The Digital Employee Experience (DEX) Blueprint: 46 Tips from Luminary Leaders
February 9, 2024
We’ve had the unique opportunity to partner with, grow with, and learn from outstanding, innovative organizations across a wide range of industries. Our Customer Story series grew from a desire to share some of those learnings, and dive into the details of what makes the digital employee experience and the culture at some of our favorite organizations so extraordinary.
For this resource, we gathered a collection of over 40 quick tips, insights, and pieces of advice from our conversations with intranet admins at the forefront of their profession.
While each organization brings its own culture, needs, goals, and objectives to the digital employee experience, several unifying themes emerged throughout these conversations. Whether their official role was Internal Communications, Information Technology, Senior Leadership, Human Resources and People Ops, or any other, these themes often served as aligning principles.
User-Centric Design and Experience:
We’re surrounded by excellent user experience and user interfaces in our personal lives, yet the digital tools and experiences in the workplace often feel lackluster in comparison.
To build an outstanding digital employee experience, it’s essential to have tools that are just as engaging, delightful, and easy to use as the digital tools people are accustomed to using in their personal lives.
A user-centric experience also takes input from a wide range of stakeholders into consideration. For example, organizations with a large deskless workforce need a stellar mobile app experience. Establishing ongoing feedback loops like polls and surveys, and amplifying employee voices is another key component of building a user-centric experience.
A digital employee experience truly shines when employees aren’t just compelled to use the tools and resources at their disposal—they’re inspired to.
Collaboration and Communication:
Strong communication is critical from the earliest stages of building a digital employee experience. Understanding and communicating the value among the broader employee community, separate departments, senior leaders, and other key stakeholders is a two-way street. Building those partnerships and the
Communicating effectively with vendors can also be a major factor in developing a truly excellent digital experience for employees. The best vendors often have experts ready to guide customers through implementation, and ensure their success. Some have experts in content planning, to ensure employees have a place they can rely on for actionable information, but also a place that draws them in.
Planning and Implementation
Measure twice, cut once—but save a little extra growing room.
Implementing a tool based on today’s use case might leave tomorrow’s use cases without an effective solution. It’s important to choose a tool that aligns with goals and objectives, but both can and do shift. As organizations grow and scale, so do their needs and processes. Building into a robust platform can help avoid the need to migrate later, as the organization matures.
The same goes for content and resources. Know who will produce the content that drives engagement, where that content will live, and how it will be distributed. Collaborative implementation provides an opportunity to identify and empower champions and creators early on.
Culture and Content
Organizational culture can be a difficult thing to define, because it isn’t static. It changes with every new hire, every departure, and every core decision. But culture defines the digital employee experience as much as any piece of technology.
Digital tools provide numerous ways to communicate and reinforce organizational culture—but equally importantly—to help it evolve by channeling the employee community’s influence. Supporting these routes of communication can provide a better reflection of an organization’s diverse voices.
Leadership and Advocacy
Intranets and other digital tools are an excellent way to establish communication channels between organizational leaders and the employee community.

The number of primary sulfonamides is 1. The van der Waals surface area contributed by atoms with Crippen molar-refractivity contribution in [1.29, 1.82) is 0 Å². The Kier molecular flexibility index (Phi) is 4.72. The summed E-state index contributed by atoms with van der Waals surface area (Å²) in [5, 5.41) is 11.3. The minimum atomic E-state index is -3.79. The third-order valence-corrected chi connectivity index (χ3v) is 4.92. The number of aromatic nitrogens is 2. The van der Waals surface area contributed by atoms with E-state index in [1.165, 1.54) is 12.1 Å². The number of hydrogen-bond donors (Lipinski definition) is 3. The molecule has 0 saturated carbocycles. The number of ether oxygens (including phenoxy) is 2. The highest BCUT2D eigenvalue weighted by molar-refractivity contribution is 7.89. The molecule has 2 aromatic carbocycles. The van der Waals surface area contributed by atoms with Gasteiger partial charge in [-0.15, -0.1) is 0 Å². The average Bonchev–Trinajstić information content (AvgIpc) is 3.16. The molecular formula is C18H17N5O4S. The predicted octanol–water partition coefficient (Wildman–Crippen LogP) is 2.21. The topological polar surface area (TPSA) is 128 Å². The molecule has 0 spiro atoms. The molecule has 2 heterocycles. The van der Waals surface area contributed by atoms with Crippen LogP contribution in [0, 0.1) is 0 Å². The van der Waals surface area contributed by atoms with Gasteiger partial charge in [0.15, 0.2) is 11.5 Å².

While it’s crucial for members of senior leadership to show top-down support, personal enthusiasm from champions can further strengthen adoption and help foster an authentic sense of community.
Every story deserves a champion, and it turns out, so does every intranet.
46 Expert Tips for Leading an Exceptional Digital Employee Experience
Below, we’re excited to present tips, tricks, insights, and pieces of advice uncovered during our Customer Story series. To learn more about the experts sharing these tips, and the organizations they work with, check out the full story below each list.
Maritza Bocks shared these tips for designing, implementing, and maintaining an extraordinary digital workplace that feels like a true home base:
- I always appreciate and would prioritize a user-friendly interface.
- Branding is important. It should feel like it’s really yours.
- Keep things light and fun overall—people will be drawn to use the platform more frequently, and more likely to use it when they need it most.
- Seek input from a diverse group of important stakeholders.
- Execute on a clear communication plan.
- Keep the well-being of the employee at heart, and continue to make improvements that foster a more collaborative site.
Mickey DeJong had these pieces of advice for delivering an authentic digital experience users will absolutely flock to, time and time again:
- Stay purposeful and mindful of the user experience. We’re always asking, “what makes the most sense for users? How can we go with the flow of current processes, instead of trying to change them?”
- Make sure that culture is the heart of what you’re doing. People want to go onto a platform that’s interesting and creative, and one that celebrates the work they’re doing. If that’s not reflected in the platform, you might struggle to earn buy-in.
- Humility and a service mentality are crucial.
- Build feedback loops. It can be really easy to get into the mentality of “I think this is the best way to do this,” but it might not be the way users will ultimately adopt.
- Having open lines of communication with Haystack’s team, especially for something so central to our organization, and having that backing is super important.
Aaron Callahan shared these tips for finding a solution that fits your organization just as well today as it will in the future:
- If you’re still in the ‘looking’ stage, try some tools out to get a sense for their capabilities, and also a feel for how well they fit your culture.
- It took us too long to address the limitations of the handful of communication tools we’d cobbled together in the past.
- Don’t try hammering a nail with a paintbrush. You need the right tools to create a single source of truth and an interactive virtual office.